White Hills epic '80s callback Stop Mute Defeat is a determined march against encroaching imperial darkness; their eyes boring into the shadows for danger but they're aware that blinding lights can kill and distort truth. From "Overlord's" dark stomp casting nets for totalitarian warnings to "Attack Mode", which roars in with the tribal certainty that we can survive the madness if we keep our wits, the record is a true and timely win for Dave W. and Ego Sensation. Martin Bisi and the poster band's mysterious but relevant cool make a great team and deliver one of their least psych yet most mind destroying records to date. Much like the first time you heard Joy Division or early Pigface, for example, you'll experience being startled at first before becoming addicted to the band's unique microcosm of dystopia that is simultaneously corrupting and seducing your ears. - Morgan Y. Evans

Keep reading... Show less

This week on our games podcast, Nick and Eric talk about the joy and frustration of killing Nazis in Wolfenstein: The New Order.

This week, Nick and Eric talk about the joy and frustration of killing Nazis in Wolfenstein: The New Order.

Keep reading... Show less

Which is the draw, the art or the artist? Critic Rachel Corbett examines the intertwined lives of two artists of two different generations and nationalities who worked in two starkly different media.

Artist biographies written for a popular audience necessarily involve compromise. On the one hand, we are only interested in the lives of artists because we are intrigued, engaged, and moved by their work. The confrontation with a work of art is an uncanny experience. We are drawn to, enraptured and entranced by, absorbed in the contemplation of an object. Even the performative arts (music, theater, dance) have an objective quality to them. In watching a play, we are not simply watching people do things; we are attending to the play as a thing that is more than the collection of actions performed. The play seems to have an existence beyond the human endeavor that instantiates it. It is simultaneously more and less than human: more because it's superordinate to human action and less because it's a mere object, lacking the evident subjectivity we prize in the human being.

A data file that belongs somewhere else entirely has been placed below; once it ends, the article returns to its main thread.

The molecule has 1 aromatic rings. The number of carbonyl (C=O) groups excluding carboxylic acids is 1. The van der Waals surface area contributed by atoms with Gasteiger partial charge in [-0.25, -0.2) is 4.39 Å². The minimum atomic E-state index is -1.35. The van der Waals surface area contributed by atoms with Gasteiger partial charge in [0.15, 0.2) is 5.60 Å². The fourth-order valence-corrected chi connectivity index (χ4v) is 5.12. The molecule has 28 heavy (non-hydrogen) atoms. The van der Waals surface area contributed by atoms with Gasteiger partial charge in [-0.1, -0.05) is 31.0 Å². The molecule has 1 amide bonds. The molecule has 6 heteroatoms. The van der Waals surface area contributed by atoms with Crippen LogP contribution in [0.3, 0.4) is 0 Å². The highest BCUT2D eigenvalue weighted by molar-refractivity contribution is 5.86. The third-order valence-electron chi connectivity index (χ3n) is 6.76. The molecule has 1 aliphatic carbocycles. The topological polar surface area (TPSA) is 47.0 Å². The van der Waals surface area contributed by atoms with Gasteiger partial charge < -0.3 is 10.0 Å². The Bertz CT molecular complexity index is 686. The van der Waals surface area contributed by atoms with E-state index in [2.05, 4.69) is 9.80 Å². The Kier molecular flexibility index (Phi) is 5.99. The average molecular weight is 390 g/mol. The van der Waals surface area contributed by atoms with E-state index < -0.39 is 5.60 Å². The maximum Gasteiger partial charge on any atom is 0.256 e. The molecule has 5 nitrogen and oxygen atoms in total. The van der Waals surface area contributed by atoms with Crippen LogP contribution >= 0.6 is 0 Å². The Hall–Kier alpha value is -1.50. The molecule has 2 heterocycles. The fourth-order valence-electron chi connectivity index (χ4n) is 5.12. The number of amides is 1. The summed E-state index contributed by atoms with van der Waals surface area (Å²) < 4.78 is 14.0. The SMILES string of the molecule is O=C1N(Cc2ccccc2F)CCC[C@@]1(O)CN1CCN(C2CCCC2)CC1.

Keep reading... Show less
3

Gabin's Maigret lets everyone else emote, sometimes hysterically, until he vents his own anger in the final revelations.

France's most celebrated home-grown detective character is Georges Simenon's Inspector Jules Maigret, an aging Paris homicide detective who, phlegmatically and unflappably, tracks down murderers to their lairs at the center of the human heart. He's invariably icon-ified as a shadowy figure smoking an eternal pipe, less fancy than Sherlock Holmes' curvy calabash but getting the job done in its laconic, unpretentious, middle-class manner.

Keep reading... Show less
5
Pop Ten
Mixed Media
PM Picks

© 1999-2017 Popmatters.com. All rights reserved.
Popmatters is wholly independently owned and operated.

rating-image